On October 21, 2022, the White House announced a series of additional steps to implement the nursing home reform agenda that it launched in February 2022. The October announcement begins with a strong statement describing nursing homes’ longstanding lack of accountability:
For far too long, nursing home residents have been victims of an industry with little accountability to keep American seniors safe and protected. COVID-19 has laid bare the challenges in America’s nursing homes, with over 200,000 residents and staff dying from COVID-19.
The Administration first calls for “more aggressive enforcement for the worst-performing nursing facilities” – the 88 facilities in the country that are designated “Special Focus Facilities” (SFFs). SFFs are facilities with a multi-year history of serious failure to provide residents with high quality care. New guidance considers staffing levels in selecting SFFs, increases penalties for SFFs that fail to improve, increases requirements for “graduation” from the SFF program, and extends the monitoring period for graduates, among other changes.
In the past, many SFF graduates have had poor records. The New York Times reported in July 2017 that 52% of 528 SFFs that “graduated” before 2014 were cited with serious harm or jeopardy (the highest levels of noncompliance) in the years after they graduated, and more than one-third of the graduates received the lowest federal rating for health and safety. In June 2019, the Center for Medicare Advocacy made similar findings – six of the 21 graduates on CMS’s May 16, 2019 graduate list were cited in calendar year 2018 with one or more harm or immediate jeopardy deficiencies. SFF graduates also had low nurse staffing levels.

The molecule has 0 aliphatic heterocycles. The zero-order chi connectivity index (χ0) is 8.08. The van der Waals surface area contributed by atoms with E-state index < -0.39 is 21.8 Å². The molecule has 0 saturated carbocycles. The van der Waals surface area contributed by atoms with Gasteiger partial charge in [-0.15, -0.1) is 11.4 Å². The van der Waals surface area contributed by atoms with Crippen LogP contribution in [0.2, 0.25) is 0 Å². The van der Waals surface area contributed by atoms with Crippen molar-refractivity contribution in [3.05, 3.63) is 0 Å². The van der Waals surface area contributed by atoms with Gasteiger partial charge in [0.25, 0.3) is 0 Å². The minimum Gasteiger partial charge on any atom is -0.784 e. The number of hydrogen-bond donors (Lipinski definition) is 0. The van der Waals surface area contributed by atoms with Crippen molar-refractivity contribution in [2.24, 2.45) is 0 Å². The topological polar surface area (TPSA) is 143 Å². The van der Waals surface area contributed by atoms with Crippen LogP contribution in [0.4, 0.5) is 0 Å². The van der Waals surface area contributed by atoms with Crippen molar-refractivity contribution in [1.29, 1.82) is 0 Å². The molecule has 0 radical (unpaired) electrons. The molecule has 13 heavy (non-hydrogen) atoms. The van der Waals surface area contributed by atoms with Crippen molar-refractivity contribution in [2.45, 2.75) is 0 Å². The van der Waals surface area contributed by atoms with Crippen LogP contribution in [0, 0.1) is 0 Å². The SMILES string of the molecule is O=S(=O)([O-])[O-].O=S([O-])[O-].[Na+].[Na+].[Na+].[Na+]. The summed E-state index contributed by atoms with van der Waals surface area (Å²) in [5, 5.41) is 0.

The October announcement also identifies multiple newly-available funding programs from the Department of Labor to support the nursing home workforce and describes other actions taken by CMS since February 2022 to implement the President’s nursing home reform agenda.
For additional information see:
- White House, “FACT SHEET: Protecting Seniors by Improving Safety and Quality of Care in the Nation’s Nursing Homes” (Feb. 28, 2022), https://www.whitehouse.gov/briefing-room/statements-releases/2022/02/28/fact-sheet-protecting-seniors-and-people-with-disabilities-by-improving-safety-and-quality-of-care-in-the-nations-nursing-homes/
- White House, “FACT SHEET: Biden-Harris Administration Announces New Steps to Improve Quality of Nursing Homes,” at https://www.whitehouse.gov/briefing-room/statements-releases/2022/10/21/fact-sheet-biden-harris-administration-announces-new-steps-to-improve-quality-of-nursing-homes/
- Centers for Medicare & Medicaid Services, “Biden-Harris Administration Strengthens Oversight of Nation’s Poorest-Performing Nursing Homes” (Press Release, Oct. 21, 2022), https://www.cms.gov/newsroom/press-releases/biden-harris-administration-strengthens-oversight-nations-poorest-performing-nursing-homes
- CMS, “Revisions to Special Focus Facility (SFF) Program,” QSO-23-01-NH (Oct. 21, 2022), https://www.cms.gov/files/document/qso-23-01-nh.pdf
- Jordan Rau, “Poor Patient Care at Many Nursing Homes Despite Stricter Oversight,” The New York Times (Jul. 5, 2017), https://www.nytimes.com/2017/07/05/health/failing-nursing-homes-oversight.html
- Center for Medicare Advocacy, “Special Report – ‘Graduates’ From the Special Focus Facility Program Provide Poor Care” (Jun. 20, 2019), https://medicareadvocacy.org/graduates-from-the-special-focus-facility-program-provided-poor-care/
October 27, 2022 – T. Edelman